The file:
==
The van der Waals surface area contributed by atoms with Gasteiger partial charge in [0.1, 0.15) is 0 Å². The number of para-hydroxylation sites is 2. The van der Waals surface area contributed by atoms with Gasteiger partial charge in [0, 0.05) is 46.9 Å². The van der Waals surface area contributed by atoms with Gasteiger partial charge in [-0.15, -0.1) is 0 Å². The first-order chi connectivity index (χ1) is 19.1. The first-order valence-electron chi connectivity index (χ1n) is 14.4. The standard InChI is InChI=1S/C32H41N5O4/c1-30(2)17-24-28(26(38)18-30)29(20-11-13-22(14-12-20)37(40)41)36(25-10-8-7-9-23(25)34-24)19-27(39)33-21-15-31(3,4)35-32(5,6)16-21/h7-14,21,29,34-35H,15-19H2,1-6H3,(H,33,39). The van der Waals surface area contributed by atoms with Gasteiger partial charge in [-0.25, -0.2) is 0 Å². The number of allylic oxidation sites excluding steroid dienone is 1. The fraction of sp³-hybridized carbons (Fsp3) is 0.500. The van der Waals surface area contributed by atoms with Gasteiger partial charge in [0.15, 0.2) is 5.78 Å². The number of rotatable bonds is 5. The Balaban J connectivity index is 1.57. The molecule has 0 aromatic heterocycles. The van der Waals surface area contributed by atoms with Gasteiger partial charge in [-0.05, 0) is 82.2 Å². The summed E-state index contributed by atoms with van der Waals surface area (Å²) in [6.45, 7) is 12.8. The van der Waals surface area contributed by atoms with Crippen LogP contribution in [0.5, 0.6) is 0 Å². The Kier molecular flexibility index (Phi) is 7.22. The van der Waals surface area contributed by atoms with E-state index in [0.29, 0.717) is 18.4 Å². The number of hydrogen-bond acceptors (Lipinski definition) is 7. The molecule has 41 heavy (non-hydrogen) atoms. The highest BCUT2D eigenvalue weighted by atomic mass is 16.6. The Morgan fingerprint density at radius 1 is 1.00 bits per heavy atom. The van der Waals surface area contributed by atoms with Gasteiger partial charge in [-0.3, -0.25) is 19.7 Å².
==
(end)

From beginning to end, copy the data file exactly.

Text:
The van der Waals surface area contributed by atoms with Gasteiger partial charge in [0.1, 0.15) is 0 Å². The number of para-hydroxylation sites is 2. The van der Waals surface area contributed by atoms with Gasteiger partial charge in [0, 0.05) is 46.9 Å². The van der Waals surface area contributed by atoms with Gasteiger partial charge in [-0.15, -0.1) is 0 Å². The first-order chi connectivity index (χ1) is 19.1. The first-order valence-electron chi connectivity index (χ1n) is 14.4. The standard InChI is InChI=1S/C32H41N5O4/c1-30(2)17-24-28(26(38)18-30)29(20-11-13-22(14-12-20)37(40)41)36(25-10-8-7-9-23(25)34-24)19-27(39)33-21-15-31(3,4)35-32(5,6)16-21/h7-14,21,29,34-35H,15-19H2,1-6H3,(H,33,39). The van der Waals surface area contributed by atoms with Gasteiger partial charge in [-0.25, -0.2) is 0 Å². The number of allylic oxidation sites excluding steroid dienone is 1. The fraction of sp³-hybridized carbons (Fsp3) is 0.500. The van der Waals surface area contributed by atoms with Gasteiger partial charge in [0.15, 0.2) is 5.78 Å². The number of rotatable bonds is 5. The Balaban J connectivity index is 1.57. The molecule has 0 aromatic heterocycles. The van der Waals surface area contributed by atoms with Gasteiger partial charge in [-0.05, 0) is 82.2 Å². The summed E-state index contributed by atoms with van der Waals surface area (Å²) in [6.45, 7) is 12.8. The van der Waals surface area contributed by atoms with Crippen LogP contribution in [0.5, 0.6) is 0 Å². The Kier molecular flexibility index (Phi) is 7.22. The van der Waals surface area contributed by atoms with E-state index in [0.29, 0.717) is 18.4 Å². The number of hydrogen-bond acceptors (Lipinski definition) is 7. The molecule has 41 heavy (non-hydrogen) atoms. The highest BCUT2D eigenvalue weighted by atomic mass is 16.6. The Morgan fingerprint density at radius 1 is 1.00 bits per heavy atom. The van der Waals surface area contributed by atoms with Gasteiger partial charge in [-0.3, -0.25) is 19.7 Å².